Acting on Hetzel’s advice, Verne added comical accents to his novels, changed sad endings into happy ones, and toned down various political messages. From that point to years after Verne’s death, Hetzel published two or more volumes a year. The most successful of these include: Voyage au centre de la terre (Journey to the Center of the Earth, 1864); De la terre à la lune (From the Earth to the Moon, 1865); Vingt mille lieues sous les mers (Twenty Thousand Leagues under the Sea, 1869); and Le tour du monde en quatre-vingts jours (Around the World in Eighty Days), which first appeared in Le Temps in 1872.
The series is collectively known as “Les voyages extraordinaires” (“extraordinary voyages”). Verne could now live on his writings. But most of his wealth came from the stage adaptations of Le tour du monde en quatre-vingts jours (1874) and Michel Strogoff (1876), a relatively conventional adventure tale set in Tsarist Russia, which he adapted for the stage with Adolphe d’Ennery.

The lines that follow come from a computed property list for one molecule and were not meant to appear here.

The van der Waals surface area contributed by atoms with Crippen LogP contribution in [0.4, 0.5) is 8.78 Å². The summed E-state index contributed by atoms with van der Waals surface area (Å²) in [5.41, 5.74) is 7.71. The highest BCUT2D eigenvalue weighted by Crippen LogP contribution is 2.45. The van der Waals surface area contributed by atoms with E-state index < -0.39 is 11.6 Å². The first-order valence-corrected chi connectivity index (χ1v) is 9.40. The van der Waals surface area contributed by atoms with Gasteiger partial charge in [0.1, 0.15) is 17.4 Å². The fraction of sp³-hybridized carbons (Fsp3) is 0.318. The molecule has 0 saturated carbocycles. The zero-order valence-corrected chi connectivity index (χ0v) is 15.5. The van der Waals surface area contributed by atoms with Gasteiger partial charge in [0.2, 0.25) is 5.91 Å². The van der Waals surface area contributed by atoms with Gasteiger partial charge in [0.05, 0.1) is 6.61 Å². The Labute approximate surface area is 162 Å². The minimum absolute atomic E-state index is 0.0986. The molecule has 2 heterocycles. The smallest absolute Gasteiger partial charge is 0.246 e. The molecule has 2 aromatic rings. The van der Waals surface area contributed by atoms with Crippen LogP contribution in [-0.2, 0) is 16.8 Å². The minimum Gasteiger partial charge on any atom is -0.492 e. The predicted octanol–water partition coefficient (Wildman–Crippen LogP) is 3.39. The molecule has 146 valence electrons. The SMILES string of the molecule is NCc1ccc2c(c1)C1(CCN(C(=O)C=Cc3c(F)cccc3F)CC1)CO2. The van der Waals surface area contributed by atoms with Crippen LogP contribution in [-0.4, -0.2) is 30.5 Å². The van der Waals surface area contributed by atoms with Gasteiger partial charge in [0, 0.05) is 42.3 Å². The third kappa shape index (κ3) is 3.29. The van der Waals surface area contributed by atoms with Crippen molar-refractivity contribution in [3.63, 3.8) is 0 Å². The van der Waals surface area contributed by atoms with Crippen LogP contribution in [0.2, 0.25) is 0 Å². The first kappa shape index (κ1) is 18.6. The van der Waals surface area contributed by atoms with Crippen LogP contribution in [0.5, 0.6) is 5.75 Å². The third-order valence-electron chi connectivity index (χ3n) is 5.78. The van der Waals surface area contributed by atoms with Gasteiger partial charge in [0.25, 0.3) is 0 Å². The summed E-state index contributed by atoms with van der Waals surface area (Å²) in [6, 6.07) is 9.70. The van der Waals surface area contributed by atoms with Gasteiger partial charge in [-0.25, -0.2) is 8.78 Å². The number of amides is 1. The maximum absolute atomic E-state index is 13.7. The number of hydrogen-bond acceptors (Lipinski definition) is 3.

In 1867 Verne bought a small ship, the Saint Michel, which he successively replaced with the Saint Michel II and the Saint Michel III as his financial situation improved. On board the Saint Michel III, he sailed around Europe.
In 1870, he was appointed “Chevalier” (Knight) of the Légion d’honneur. After his first novel, most of his stories were first serialised in the Magazine d’Éducation et de Récréation, a Hetzel biweekly publication, before being published in the form of books.
Jules’ brother Paul contributed to a non fiction story “Fortieth Ascent of Mont Blanc” (“Quarantième ascension du Mont-Blanc”) to the collection of short stories, Doctor Ox (1874).
On March 9, 1886, as Verne approached his own home, his twenty five year old nephew Gaston, who suffered from paranoia, shot twice at him with a gun. One bullet missed, but the second entered Verne’s left leg, giving him a permanent limp. Gaston spent the rest of his life in an asylum.